For the columnist in the NY Times, however, his view is drastically different:
Not only is Pottersville cooler and more fun than Bedford Falls, it also would have had a much, much stronger future. Think about it: In one scene George helps bring manufacturing to Bedford Falls. But since the era of “It’s a Wonderful Life” manufacturing in upstate New York has suffered terribly.
On the other hand, Pottersville, with its nightclubs and gambling halls, would almost certainly be in much better financial shape today. It might well be thriving.
He also references an ealier column in Slate, which "rightly pointed out how much fun Pottersville appears to be, and how awful and dull Bedford Falls is."
He even noticed that the only entertainment in the real town, glimpsed on the marquee of the movie theater after George emerges from the alternate universe, is “The Bells of St. Mary’s.”
Now that’s scary.
There are many contrasts that one could make between the world of Pottersville and that of Bedford Falls. I notice that the NY Times writer skips the big one that I always see: there are no children in Pottersville. No wonder he finds a town so full of families as Bedford Falls to be so unnerving; for a guy who would prefer to spend his time drinking, while trying to get lucky with the dames as well as the dice, children would be a resented intrusion indeed upon this “thriving” paradise.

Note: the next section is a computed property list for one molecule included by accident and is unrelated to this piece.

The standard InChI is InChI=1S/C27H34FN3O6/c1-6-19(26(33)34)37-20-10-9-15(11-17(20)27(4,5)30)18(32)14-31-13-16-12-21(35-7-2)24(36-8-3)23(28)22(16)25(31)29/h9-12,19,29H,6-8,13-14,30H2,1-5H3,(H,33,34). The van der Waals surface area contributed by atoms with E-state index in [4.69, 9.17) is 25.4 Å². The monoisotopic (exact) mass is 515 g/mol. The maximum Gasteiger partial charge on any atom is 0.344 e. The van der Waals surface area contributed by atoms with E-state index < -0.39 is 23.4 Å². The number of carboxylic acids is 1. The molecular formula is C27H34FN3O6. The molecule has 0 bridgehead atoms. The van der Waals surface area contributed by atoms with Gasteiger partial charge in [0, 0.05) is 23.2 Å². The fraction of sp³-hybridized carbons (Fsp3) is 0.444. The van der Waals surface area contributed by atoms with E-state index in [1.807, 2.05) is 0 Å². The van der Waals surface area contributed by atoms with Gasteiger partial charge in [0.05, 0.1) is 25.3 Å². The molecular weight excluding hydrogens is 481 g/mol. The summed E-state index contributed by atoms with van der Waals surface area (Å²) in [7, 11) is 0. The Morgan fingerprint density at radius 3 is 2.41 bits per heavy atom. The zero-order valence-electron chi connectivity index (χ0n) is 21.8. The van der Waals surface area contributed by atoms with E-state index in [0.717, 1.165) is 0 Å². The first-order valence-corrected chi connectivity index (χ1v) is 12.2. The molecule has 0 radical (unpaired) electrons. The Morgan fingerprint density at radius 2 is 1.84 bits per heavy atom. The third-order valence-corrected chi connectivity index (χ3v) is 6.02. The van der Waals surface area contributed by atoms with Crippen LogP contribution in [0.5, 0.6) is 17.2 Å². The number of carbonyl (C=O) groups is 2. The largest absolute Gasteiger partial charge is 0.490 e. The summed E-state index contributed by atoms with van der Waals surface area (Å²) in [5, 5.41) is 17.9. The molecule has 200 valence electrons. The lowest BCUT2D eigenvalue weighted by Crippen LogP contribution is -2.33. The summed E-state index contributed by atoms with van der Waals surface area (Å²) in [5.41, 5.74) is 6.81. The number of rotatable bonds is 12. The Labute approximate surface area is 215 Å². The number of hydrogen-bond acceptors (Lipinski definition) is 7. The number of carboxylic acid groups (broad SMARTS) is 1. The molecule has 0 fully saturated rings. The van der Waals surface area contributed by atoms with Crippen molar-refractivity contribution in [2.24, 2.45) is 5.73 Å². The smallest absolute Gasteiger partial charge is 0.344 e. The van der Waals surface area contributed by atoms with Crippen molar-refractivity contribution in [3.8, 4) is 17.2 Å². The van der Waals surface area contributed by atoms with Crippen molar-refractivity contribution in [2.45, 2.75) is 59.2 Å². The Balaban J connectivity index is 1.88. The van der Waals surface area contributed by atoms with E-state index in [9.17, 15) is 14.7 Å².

When George Bailey comes home to a sick child fretting over her dying flower, he improvises some parental medicine by pocketing his daughter Zuzu’s flower petals without her noticing. His life is a mess, but he still makes the time, and summons the ingenuity, to try and help his beloved daughter in her time of need. It’s likely that she never would have found about such a small gesture of kindness, just as it’s likely that while we’re alive we’ll never learn about all the small kindnesses, all the sacrifices that have been made on our behalf, by those who love us. Once we start sacrificing for others, however, the gestures made earlier for us become far more possible to imagine.
Isn’t it interesting that the “benefactor” who helped attract the nightclubs and “dance halls” in the alternative town of Pottersville has his name smack in the forefront of it all, so that everyone can know the “good” that he’s done for them... another contrast left unmentioned in the article.
Maybe someone who sees a better life to be had in a Pottersville instead of a Bedford Falls is someone who has yet to see how they are loved, and the many forms in which that love has been demonstrated. If I thought that nobody loved me I don’t think I would have a problem spending all my money on drinking binges with one-night stands, either.
Not everyone is ready at the same time for the humility required to give of ourselves selflessly; some are blessed with having been raised upon so much bedrock stability in their own Bedford Falls that they can easily see the value in, and the sense behind, sacrificial love. Others, like George Bailey (and me), needed a far longer perspective, even a great shock, in order to learn the same lesson:
Good doesn’t just happen, it’s made. And when you make a lot of it in your life, then it’s a wonderful life.